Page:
Home is not about the history or hopes it holds, nor is it always synonymous with family. Instead, homes are made through the lives lived in them. The empty rooms are soulless without the sounds of laughter echoing through the walls, or the taps of feet across the floor. A house is just a thing without the lives of people filling the place to the brim with the sense of home, to the point where it pours out the windows and welcomes you from the driveway.
For the first six years of my life, I had not yet considered this, and home had one possible meaning. It was the house on Olympia Avenue, with its rooms each painted a different color, and the wild garden my father built in full bloom from May until September. But during my kindergarten year, we sold our first house. Then began the game of musical chairs that ensues when both your parents are renters.
Over the next nine years, I lived in nine different houses around Olympia. There was the condo where Mom and I shared a bed, the duplex where the landlords lived next door, the “pumpkin house” where we walked to the convenience store in summer, and so on. One house on Libby Road, one on Devon Loop. A farm, a cabin on the river, from Steamboat Island to Boston Harbor to Yelm. I grew up and said goodbye to each one like a kid says goodbye to the clothes they grow out of.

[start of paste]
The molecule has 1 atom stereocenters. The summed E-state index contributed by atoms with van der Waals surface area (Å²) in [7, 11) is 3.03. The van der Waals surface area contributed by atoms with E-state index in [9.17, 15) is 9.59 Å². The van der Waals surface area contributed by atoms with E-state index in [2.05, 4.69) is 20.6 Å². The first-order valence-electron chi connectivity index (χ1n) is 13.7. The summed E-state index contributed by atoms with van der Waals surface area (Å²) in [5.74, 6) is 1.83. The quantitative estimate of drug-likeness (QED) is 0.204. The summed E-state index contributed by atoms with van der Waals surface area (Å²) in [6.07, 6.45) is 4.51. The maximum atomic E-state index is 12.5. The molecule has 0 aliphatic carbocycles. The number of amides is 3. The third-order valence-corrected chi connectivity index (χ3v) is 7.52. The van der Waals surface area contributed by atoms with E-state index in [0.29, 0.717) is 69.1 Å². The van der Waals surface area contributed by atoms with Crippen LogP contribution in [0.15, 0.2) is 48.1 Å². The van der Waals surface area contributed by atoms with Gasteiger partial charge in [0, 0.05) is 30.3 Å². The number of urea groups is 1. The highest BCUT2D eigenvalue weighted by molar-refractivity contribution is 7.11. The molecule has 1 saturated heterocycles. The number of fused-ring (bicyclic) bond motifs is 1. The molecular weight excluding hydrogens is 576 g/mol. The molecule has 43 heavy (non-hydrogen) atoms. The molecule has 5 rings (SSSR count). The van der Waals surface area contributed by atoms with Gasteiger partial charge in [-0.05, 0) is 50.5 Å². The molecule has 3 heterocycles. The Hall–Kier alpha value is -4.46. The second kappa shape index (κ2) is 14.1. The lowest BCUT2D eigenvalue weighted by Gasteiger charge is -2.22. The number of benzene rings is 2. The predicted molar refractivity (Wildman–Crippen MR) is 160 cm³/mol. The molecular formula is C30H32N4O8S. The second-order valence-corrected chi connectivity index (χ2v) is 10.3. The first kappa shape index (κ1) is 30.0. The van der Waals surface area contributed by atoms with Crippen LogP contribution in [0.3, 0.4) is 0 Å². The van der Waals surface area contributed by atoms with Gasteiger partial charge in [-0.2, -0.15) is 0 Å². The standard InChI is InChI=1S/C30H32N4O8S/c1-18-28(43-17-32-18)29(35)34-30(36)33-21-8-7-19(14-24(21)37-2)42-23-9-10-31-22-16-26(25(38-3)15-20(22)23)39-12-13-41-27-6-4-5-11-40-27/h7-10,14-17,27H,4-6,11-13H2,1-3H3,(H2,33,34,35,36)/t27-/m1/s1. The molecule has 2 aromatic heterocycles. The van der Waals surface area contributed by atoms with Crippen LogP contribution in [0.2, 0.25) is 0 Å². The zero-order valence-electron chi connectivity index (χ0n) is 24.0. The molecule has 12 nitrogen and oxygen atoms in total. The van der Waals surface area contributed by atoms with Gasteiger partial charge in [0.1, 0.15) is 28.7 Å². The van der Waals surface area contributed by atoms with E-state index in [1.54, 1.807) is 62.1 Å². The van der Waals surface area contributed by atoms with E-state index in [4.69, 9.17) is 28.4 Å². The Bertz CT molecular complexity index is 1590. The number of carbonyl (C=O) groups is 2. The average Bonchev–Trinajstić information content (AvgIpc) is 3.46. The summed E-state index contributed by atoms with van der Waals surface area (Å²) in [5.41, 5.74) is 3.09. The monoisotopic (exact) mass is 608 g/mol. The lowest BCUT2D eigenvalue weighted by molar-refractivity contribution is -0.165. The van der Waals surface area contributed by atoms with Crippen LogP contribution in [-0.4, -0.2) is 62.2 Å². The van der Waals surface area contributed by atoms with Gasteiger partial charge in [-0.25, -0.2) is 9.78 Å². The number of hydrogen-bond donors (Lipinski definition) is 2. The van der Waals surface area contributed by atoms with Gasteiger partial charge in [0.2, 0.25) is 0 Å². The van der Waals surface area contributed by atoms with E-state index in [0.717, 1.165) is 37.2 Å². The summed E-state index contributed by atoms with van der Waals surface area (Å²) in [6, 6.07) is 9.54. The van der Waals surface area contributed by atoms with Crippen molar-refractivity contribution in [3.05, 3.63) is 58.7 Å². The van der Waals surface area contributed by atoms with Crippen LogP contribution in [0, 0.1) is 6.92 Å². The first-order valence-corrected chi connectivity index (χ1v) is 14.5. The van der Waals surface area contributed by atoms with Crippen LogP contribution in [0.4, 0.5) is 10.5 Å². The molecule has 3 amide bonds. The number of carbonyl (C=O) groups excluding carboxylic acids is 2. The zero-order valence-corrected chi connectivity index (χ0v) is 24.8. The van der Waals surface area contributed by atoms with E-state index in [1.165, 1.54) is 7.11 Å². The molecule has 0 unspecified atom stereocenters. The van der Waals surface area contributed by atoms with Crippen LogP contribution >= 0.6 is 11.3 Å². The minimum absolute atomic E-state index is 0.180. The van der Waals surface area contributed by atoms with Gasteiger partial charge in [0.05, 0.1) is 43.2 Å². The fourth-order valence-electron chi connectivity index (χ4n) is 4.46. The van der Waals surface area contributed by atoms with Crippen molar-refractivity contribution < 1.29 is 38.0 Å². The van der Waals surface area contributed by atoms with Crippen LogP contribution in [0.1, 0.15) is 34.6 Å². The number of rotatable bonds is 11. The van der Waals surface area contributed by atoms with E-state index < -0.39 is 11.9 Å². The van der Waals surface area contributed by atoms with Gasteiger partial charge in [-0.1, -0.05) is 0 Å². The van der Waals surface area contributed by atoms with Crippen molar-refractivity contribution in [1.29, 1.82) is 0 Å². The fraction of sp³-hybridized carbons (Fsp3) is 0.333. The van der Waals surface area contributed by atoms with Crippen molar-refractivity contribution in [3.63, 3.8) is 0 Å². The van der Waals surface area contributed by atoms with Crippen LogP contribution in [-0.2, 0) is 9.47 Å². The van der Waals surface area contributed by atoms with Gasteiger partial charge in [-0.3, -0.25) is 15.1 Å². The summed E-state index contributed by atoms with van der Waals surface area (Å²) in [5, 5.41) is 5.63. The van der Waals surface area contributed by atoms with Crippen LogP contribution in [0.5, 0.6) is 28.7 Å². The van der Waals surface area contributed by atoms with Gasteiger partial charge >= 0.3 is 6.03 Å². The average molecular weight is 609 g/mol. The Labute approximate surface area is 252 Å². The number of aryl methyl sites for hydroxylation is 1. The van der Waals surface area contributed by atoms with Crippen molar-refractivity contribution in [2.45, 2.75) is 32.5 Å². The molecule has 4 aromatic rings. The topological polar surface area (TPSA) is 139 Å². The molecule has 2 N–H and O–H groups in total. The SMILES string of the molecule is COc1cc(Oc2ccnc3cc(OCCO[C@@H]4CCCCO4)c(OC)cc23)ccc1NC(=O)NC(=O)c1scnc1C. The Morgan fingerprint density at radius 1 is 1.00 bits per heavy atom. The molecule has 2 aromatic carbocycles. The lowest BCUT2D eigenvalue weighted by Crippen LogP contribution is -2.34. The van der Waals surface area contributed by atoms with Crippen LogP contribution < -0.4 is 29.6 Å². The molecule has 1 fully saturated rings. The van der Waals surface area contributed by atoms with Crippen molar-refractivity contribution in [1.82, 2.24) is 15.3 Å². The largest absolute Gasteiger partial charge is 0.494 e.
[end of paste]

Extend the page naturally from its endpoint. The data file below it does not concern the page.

Now I think of them as places that used to be home. Each one was indeed home, if only for a short time. They were all soaked in the scents of a home-cooked meal, they all had their floors covered in pine needles in December. They all harbored our lives at point or another. But I must confess that I have little sentimental attachment to the places themselves. It doesn’t take long to get used to seeing houses empty, then full, then empty again. After seeing homes stripped bare and turned back into places that no longer belonged to me, it became my philosophy that home is the place that holds our lives, and when we move on, our homes move with us. They are created in the mundaneness of our everyday lives. Every joke, every fight, every smile and tear, every instance of regret or realization constructs our homes.
I know there will be many more houses in the future that will hold my home. And I know that each one will be made, not by the memories that linger in the past, or the dreams that speak of the future, but by me, in the moments big and small. It is this, the action of living a life, with all its emotion, its lessons, and its ups and downs, that turns a house into a home.